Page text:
I just want to go through some real basic questions. What’s the difference between the 5th version, the 4th version, the 3rd version?

The last version I saw was the 3rd version.  Granted the 4th version reflected the changes that came from the 3rd version. But, now we’re talking about a 5th version.  Now we were given a weekend, I’m getting phone calls in my home on Friday about these changes, and we’re supposed to be making policy that affects thousands and thousands of people, and we’ve waited two years for this.  So please Mr. Carter, what are the changes?  If we can go through them, I have language that I’d like to recommend.  But, I think both committees deserve the courtesy of knowing what it is you’re changing and why.

Carter: First of all, as to why, these are all changes that are consistent with the meetings that members of our office have had with your office, and other members of the committee.

Reyes:  No, I’m talking about the changes of the LANGUAGE of the 5th revision of the ordinance.

Evidently, the high powered Los Angeles City Attorney doesn’t know how to highlight additions and deletions using underscore and strikeout.  Or, perhaps, they’re too busy determining how many angels can dance on the head of a pin to be bothered with such mundane trivialities.

Carter and his staff spent most of the meeting attempting to defend the so-called reasoning behind People vs. Mentch, and to extend this decision in areas never before imagined.

The Caregiver Conspiracy

Coincidentally, or not, the caregiver strategy is being used, not just in California, but in Colorado, to sabotage medical marijuana laws, providers, and patients.

Roger Mentch was a real mensch, exactly the kind of person Proposition 215 was intended to protect.  He grew for a few patients and sold any surplus he had to the local dispensary.  He was a patient himself.  A bank teller snitched him off claiming his cash deposits smelled like marijuana.

Rather than go after a dispensary to attack Proposition 215, the Santa Cruz County District Attorney went after Mentch, probably because they figured he didn’t have the money to mount an adequate defense.  And, by the way, the county guidelines allow 3 pounds per patient and 100 foot canopy.

In order to deny Mentch the protections of a caregiver under Proposition 215 they went through some extraordinary rhetorical gymnastics.  For instance they claimed that providing marijuana to patients for medicinal use is not providing for their health and safety.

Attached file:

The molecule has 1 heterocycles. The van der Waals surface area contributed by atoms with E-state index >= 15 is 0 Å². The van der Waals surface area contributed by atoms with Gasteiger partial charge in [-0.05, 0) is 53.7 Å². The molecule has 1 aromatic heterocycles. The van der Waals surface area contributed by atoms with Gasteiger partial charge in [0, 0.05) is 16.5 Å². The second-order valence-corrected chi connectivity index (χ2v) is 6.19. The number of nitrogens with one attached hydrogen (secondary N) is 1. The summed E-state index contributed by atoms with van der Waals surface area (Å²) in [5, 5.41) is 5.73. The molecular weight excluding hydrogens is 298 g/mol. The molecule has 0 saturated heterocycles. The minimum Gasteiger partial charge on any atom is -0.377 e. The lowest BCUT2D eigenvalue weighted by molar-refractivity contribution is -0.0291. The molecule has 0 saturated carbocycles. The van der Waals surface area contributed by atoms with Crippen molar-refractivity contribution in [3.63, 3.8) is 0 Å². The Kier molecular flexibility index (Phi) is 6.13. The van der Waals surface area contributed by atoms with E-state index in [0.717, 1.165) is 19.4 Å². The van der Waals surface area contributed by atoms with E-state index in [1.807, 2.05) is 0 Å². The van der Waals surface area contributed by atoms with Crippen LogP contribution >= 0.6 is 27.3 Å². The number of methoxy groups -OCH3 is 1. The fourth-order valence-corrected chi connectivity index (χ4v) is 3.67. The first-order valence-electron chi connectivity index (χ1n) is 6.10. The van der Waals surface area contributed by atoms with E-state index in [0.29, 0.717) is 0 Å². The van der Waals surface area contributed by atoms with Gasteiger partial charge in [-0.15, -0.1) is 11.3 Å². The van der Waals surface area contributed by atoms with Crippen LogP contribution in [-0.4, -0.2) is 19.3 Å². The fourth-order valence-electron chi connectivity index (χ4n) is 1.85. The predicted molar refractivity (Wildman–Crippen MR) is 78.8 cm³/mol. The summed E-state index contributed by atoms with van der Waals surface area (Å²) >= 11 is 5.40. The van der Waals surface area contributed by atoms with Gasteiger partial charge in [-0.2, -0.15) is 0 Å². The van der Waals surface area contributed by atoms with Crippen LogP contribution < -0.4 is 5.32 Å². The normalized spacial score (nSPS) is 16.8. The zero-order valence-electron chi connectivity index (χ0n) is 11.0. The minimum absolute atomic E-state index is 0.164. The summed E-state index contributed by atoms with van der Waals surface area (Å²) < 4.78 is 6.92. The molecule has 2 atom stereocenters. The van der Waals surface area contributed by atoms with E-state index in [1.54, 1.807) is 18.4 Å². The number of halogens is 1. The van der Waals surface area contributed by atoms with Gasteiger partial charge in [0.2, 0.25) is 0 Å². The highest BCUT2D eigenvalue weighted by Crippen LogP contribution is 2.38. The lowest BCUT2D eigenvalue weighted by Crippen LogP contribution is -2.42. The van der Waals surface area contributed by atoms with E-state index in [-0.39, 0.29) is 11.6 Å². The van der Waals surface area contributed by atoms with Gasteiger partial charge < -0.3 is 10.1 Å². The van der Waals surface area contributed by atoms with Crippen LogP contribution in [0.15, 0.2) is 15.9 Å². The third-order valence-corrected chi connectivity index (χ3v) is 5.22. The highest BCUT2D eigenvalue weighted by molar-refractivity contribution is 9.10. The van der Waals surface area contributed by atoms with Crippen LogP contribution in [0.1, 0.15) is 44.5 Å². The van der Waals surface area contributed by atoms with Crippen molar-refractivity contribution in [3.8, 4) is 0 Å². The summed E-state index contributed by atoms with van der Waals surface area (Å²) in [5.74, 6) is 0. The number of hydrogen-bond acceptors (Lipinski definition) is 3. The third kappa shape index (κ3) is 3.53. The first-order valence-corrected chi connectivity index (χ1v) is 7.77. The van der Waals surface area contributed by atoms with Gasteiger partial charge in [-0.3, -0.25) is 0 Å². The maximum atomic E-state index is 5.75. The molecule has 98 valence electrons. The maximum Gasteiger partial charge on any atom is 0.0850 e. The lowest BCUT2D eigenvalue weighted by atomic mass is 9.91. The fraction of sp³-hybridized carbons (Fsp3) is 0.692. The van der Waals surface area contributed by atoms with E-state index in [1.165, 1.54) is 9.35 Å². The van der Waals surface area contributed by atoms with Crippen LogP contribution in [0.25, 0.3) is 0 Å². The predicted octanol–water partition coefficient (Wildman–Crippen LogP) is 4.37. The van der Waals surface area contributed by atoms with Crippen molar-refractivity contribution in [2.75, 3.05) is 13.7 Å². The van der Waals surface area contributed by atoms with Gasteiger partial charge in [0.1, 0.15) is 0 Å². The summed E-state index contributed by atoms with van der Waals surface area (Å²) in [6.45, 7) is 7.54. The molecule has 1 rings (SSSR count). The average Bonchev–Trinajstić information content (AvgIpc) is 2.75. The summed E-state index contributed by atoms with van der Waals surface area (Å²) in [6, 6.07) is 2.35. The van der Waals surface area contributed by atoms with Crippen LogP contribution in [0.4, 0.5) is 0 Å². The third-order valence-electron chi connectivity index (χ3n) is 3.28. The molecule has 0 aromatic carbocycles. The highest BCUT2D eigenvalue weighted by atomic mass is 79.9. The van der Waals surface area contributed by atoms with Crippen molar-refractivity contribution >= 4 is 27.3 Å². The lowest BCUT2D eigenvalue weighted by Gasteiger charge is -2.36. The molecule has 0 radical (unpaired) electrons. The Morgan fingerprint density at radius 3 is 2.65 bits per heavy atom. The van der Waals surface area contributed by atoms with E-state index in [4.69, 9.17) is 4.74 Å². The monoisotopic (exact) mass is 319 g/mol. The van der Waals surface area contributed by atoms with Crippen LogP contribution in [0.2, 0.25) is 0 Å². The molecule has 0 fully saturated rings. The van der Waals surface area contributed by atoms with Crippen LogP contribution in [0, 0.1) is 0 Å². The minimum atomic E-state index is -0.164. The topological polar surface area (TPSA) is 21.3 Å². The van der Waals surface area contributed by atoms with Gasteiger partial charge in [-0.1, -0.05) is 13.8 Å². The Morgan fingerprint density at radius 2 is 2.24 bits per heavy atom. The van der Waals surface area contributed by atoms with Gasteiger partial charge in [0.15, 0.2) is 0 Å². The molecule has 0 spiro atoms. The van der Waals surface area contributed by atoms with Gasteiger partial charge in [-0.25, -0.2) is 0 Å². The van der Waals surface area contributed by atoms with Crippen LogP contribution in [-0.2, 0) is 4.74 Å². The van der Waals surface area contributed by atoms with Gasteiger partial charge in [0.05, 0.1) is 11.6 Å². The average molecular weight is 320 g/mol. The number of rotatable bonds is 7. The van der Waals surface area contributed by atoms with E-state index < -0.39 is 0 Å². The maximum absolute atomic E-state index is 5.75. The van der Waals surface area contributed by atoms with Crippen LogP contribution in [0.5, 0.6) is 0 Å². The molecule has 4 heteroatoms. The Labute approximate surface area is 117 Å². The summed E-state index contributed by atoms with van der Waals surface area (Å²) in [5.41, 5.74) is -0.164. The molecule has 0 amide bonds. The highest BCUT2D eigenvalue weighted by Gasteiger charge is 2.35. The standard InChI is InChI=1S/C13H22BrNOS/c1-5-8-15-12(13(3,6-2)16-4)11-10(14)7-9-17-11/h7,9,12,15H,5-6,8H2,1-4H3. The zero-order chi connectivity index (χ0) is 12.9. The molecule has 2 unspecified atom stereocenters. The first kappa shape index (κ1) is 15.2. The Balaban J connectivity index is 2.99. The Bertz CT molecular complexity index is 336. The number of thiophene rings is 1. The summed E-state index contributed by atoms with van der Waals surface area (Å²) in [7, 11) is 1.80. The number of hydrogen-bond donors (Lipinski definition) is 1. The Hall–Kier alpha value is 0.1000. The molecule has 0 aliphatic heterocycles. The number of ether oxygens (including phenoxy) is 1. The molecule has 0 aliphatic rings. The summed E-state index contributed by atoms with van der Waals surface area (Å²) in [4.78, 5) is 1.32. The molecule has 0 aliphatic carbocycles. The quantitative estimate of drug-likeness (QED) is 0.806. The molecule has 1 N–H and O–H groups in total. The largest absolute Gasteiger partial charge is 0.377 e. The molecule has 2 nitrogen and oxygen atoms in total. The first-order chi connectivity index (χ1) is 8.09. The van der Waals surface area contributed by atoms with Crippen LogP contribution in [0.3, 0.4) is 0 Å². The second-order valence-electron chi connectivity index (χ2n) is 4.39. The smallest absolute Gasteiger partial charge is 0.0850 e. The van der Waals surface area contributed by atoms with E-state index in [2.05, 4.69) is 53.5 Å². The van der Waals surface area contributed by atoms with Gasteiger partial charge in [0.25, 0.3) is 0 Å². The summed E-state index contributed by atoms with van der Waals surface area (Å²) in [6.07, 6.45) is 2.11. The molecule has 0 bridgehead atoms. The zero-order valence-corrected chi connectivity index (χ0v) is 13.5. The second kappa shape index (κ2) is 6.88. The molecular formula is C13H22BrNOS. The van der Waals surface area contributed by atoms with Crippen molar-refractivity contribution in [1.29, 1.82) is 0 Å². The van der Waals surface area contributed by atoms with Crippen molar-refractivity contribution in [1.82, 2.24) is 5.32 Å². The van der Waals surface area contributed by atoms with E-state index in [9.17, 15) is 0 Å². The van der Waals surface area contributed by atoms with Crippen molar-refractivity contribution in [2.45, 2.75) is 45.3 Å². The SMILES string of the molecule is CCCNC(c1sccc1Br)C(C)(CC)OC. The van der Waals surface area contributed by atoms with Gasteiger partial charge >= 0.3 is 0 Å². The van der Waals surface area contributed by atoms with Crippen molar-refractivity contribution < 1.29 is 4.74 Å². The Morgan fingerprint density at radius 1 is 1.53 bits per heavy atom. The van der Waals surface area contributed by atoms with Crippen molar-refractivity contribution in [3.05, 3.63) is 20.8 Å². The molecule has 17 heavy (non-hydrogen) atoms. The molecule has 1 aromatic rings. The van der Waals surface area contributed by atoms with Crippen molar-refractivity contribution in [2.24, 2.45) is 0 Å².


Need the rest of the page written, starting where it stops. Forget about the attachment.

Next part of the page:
This statutory definition has two parts: (1) a primary caregiver must have been designated as such by the medicinal marijuana patient; and (2) he or she must be a person “who has consistently assumed responsibility for the housing, health, or safety of” the patient.

What part of marijuana = medicine don’t the courts understand?  How can they ignore the fact that providing marijuana to patients is assuming responsibility for their health and safety?  Surely they know that the author of Proposition 215 was functioning as caregiver to thousands of patients at the San Francisco Cannabis Buyers Club before, during, and after the passage of Proposition 215.  The campaign headquarters was in the first floor of the club.

Consider this gem of logic from the California Supreme Court:

The possession or cultivation of marijuana for medical purposes cannot serve as the basis for making lawful the possession or cultivation of marijuana for medical purposes; to conclude otherwise would rest the primary caregiver defense on an entirely circular footing.

Certainly, the framers of Proposition 215 never in their wildest pipe-dreams expected a Supreme Court judge to spout such nonsense.  The meaning and intent of “housing, health, or safety ” was clear and plain to everyone involved – by providing a nurturing community space in which to acquire and use medical marijuana, the club was consistently providing for the health and safety of the patients who had signed a document designating the club as their primary caregiver.

It was far safer to go to the club to acquire marijuana than the streets and the gangs.  And for many, particularly those that lived in HUD funded housing with their zero tolerances policies (which is virtually all subsidized housing) it was safer to medicate at the club than at home.

And providing marijuana is assuming responsibility for the health of patients.  How many pharmacists would be willing to go to jail for handing out prozac?  How many drug stores would be willing to house you in order to sell you prozac?